Who do you get financial advice from? You could say a trusted financial advisor, a friend, your colleague, perhaps a business magazine. Sound financial advice no doubt empowers you to do the right thing. But have you ever learnt something simple but made phenomenal financial sense and that too from an unconventional source?
With all the interest around Mother’s Day, we thought we should explore the learning of a first-time mom. Are there any money management lessons hidden in the trials of parenthood? New inclusions in the budget aside, an addition to the family requires one to expand the emotional bandwidth, impacting several decisions. We came away amazed to note that in the routine chaos of a first-time mom’s day lays nuggets of financial wisdom:
- Think ahead, plan ahead – First-time moms are often compelled to think they have no idea about what they are doing. The period of new and transition can bring complexity. But the edification of a new mom is based on discipline and a practiced eye – figuring out patterns and behaviours of the child, based on which days are planned. Simple but empowering – you acclimatize to a set pattern and plan ahead. Not too different from money management – you know how much you make a month, therefore budget ahead!
- System and schedule is important – Everyone who has ever visited a bookstore understands the need for system and order. New moms no less! If it is in order, you spend lesser time, thereby being more efficient. Every first-time mom who has discovered, created and maintained the baby’s schedules realises the importance of it. A little deviation can mean a major challenge to face later. How different is that in terms of personal financial management? If you keep your bills in order and pay them off in time you have lesser to be worried about. A little negligence can cause piling of debt.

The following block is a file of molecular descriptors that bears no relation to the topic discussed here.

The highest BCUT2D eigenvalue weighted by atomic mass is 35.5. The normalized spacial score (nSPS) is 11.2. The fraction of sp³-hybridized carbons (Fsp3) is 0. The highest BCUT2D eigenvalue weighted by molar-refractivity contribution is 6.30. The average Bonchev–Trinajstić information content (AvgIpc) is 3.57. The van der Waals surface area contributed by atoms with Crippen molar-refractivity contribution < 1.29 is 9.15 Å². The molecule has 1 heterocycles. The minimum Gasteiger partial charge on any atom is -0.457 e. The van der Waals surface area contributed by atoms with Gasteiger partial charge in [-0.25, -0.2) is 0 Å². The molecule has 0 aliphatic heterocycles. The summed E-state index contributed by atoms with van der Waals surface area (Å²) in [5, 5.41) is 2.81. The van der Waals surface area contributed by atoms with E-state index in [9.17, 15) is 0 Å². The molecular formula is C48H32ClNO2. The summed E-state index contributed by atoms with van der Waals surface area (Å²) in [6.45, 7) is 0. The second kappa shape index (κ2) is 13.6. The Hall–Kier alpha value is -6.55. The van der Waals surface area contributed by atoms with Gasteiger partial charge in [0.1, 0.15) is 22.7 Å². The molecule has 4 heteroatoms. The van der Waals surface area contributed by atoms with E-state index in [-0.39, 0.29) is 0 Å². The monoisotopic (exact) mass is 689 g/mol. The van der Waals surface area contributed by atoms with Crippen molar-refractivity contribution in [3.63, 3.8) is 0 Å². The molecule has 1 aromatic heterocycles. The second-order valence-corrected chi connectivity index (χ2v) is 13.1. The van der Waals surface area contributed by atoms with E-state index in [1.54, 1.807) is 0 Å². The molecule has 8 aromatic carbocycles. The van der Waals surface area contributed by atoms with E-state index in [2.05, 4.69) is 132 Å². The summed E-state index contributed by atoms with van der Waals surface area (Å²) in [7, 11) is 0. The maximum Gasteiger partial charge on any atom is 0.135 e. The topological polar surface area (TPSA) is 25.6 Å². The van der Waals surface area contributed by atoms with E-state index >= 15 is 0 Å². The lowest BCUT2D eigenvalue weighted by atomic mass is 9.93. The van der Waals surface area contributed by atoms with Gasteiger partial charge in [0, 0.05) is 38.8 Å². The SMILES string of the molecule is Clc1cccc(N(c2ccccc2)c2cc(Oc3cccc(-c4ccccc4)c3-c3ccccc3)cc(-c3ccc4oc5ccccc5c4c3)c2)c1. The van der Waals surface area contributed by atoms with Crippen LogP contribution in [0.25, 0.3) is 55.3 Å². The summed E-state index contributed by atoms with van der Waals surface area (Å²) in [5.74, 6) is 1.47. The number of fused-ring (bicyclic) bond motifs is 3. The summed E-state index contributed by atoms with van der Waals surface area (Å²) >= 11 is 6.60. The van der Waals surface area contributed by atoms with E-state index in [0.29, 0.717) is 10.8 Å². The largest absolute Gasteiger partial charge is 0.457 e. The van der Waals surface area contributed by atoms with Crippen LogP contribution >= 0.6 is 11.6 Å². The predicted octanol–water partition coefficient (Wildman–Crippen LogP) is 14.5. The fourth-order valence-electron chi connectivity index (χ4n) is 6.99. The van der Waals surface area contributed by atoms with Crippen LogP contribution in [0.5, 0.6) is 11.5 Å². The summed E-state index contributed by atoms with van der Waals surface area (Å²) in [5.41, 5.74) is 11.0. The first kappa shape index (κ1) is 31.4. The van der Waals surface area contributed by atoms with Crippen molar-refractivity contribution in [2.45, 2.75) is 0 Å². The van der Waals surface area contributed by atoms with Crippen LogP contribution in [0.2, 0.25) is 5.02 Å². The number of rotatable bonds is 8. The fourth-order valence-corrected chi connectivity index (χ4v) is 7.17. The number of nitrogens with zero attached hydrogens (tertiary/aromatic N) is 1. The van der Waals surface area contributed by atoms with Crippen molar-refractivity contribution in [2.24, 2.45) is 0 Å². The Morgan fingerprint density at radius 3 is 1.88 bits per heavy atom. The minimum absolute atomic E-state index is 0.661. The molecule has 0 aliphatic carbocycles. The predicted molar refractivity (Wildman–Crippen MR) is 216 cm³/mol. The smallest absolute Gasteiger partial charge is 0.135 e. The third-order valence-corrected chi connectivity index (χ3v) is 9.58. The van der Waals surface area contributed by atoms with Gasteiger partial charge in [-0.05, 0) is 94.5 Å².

- Plan for contingencies – First-time moms swear by Murphy’s Law – If you step out without an umbrella, it will rain! Planning, packing and double-checking extra baby food, clothes, toys, supplies and other necessities for a day out saves one the trouble that comes with unforeseen events. Likewise, a good contingency plan will prevent your finances from taking a tailspin in the face of provocation. Most financial advisors recommend an emergency fund that will take care of your living expenses for six months.
- Avoid overbuying and overspending – With a new addition to the family, a new list of costs is created – clothes, diapers, the nursery, strollers, car seats and more. First-time parents, in the spirit of enthusiasm, may end up buying many things, much like a first-time stock market investor. New moms who have reined in that feeling understand that prudence is imperative. Whether it’s buying gear that grows with the child or mindfully planning purchases, deliberation might save more than your money.
As they say, mom knows best. Use these nuggets of financial advice from new moms and manage your finances better.
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